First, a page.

Surfer Dude Stuns Physicists with Theory of Everything

An impoverished surfer has drawn up a new theory of the universe, seen by some as the Holy Grail of physics, which has received rave reviews from scientists.

by Roger Highfield, Science Editor
The Daily Telegraph (UK)

Garrett Lisi, 39, has a doctorate but no university affiliation and spends most of the year surfing in Hawaii, where he has also been a hiking guide and bridge builder (when he slept in a jungle yurt).

In winter, he heads to the mountains near Lake Tahoe, Nevada, where he snowboards. “Being poor sucks,” Lisi says. “It’s hard to figure out the secrets of the universe when you’re trying to figure out where you and your girlfriend are going to sleep next month.”

The E8 pattern (click to enlarge), Garrett Lisi surfing (middle), and out of the water (right)

Despite this unusual career path, his proposal is remarkable because, by the arcane standards of particle physics, it does not require highly complex mathematics.

Even better, it does not require more than one dimension of time and three of space, when some rival theories need ten or even more spatial dimensions and other bizarre concepts. And it may even be possible to test his theory, which predicts a host of new particles, perhaps even using the new Large Hadron Collider atom smasher that will go into action near Geneva next year.

Although the work of 39 year old Garrett Lisi still has a way to go to convince the establishment, let alone match the achievements of Albert Einstein, the two do have one thing in common: Einstein also began his great adventure in theoretical physics while outside the mainstream scientific establishment, working as a patent officer, though failed to achieve the Holy Grail, an overarching explanation to unite all the particles and forces of the cosmos.

Now Lisi, currently in Nevada, has come up with a proposal to do this. Lee Smolin at the Perimeter Institute for Theoretical Physics in Waterloo, Ontario, Canada, describes Lisi’s work as “fabulous”. “It is one of the most compelling unification models I’ve seen in many, many years,” he says.

“Although he cultivates a bit of a surfer-guy image its clear he has put enormous effort and time into working the complexities of this structure out over several years,” Prof Smolin tells The Telegraph.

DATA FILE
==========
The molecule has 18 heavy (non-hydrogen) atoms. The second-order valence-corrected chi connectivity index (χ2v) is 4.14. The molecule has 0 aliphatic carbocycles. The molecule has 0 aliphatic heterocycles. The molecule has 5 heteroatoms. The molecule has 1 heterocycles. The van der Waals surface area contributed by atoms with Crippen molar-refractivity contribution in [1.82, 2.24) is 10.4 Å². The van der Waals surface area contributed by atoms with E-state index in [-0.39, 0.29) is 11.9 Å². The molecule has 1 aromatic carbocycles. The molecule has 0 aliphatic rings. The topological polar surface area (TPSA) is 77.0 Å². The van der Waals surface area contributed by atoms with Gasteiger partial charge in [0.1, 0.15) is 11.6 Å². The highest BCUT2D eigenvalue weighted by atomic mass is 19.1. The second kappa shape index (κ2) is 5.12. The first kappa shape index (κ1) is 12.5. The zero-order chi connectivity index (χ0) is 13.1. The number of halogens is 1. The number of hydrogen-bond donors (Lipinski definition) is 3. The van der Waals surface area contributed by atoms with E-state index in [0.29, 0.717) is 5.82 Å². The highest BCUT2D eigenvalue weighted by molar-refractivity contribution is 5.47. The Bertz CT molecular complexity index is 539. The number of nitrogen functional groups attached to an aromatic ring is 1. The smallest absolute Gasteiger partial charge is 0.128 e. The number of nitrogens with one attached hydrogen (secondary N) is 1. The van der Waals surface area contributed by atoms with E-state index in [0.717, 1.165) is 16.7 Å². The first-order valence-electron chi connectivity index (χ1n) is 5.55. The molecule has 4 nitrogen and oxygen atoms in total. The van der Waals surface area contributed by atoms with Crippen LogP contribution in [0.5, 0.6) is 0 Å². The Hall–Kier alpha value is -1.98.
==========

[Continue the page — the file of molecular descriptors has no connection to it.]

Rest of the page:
“Some incredibly beautiful stuff falls out of Lisi’s theory,” adds David Ritz Finkelstein at the Georgia Institute of Technology, Atlanta. “This must be more than coincidence and he really is touching on something profound.”

The new theory reported today in New Scientist has been laid out in an online paper entitled “An Exceptionally Simple Theory of Everything” by Lisi, who completed his doctorate in theoretical physics in 1999 at the University of California, San Diego.

He has high hopes that his new theory could provide what he says is a “radical new explanation” for the three decade old Standard Model, which weaves together three of the four fundamental forces of nature: the electromagnetic force; the strong force, which binds quarks together in atomic nuclei; and the weak force, which controls radioactive decay.

The reason for the excitement is that Lisi’s model also takes account of gravity, a force that has only successfully been included by a rival and highly fashionable idea called string theory, one that proposes particles are made up of minute strings, which is highly complex and elegant but has lacked predictions by which to do experiments to see if it works.

But some are taking a cooler view. Prof Marcus du Sautoy, of Oxford University and author of Finding Moonshine, told the Telegraph: “The proposal in this paper looks a long shot and there seem to be a lot things still to fill in.”

And a colleague Eric Weinstein in America added: “Lisi seems like a hell of a guy. I’d love to meet him. But my friend Lee Smolin is betting on a very very long shot.”

Lisi’s inspiration lies in the most elegant and intricate shape known to mathematics, called E8 — a complex, eight-dimensional mathematical pattern with 248 points first found in 1887, but only fully understood by mathematicians this year after workings, that, if written out in tiny print, would cover an area the size of Manhattan.

E8 encapsulates the symmetries of a geometric object that is 57-dimensional and is itself is 248-dimensional. Lisi says “I think our universe is this beautiful shape.”

What makes E8 so exciting is that Nature also seems to have embedded it at the heart of many bits of physics. One interpretation of why we have such a quirky list of fundamental particles is because they all result from different facets of the strange symmetries of E8.

Lisi’s breakthrough came when he noticed that some of the equations describing E8’s structure matched his own. “My brain exploded with the implications and the beauty of the thing,” he tells New Scientist. “I thought: ‘Holy crap, that’s it!'”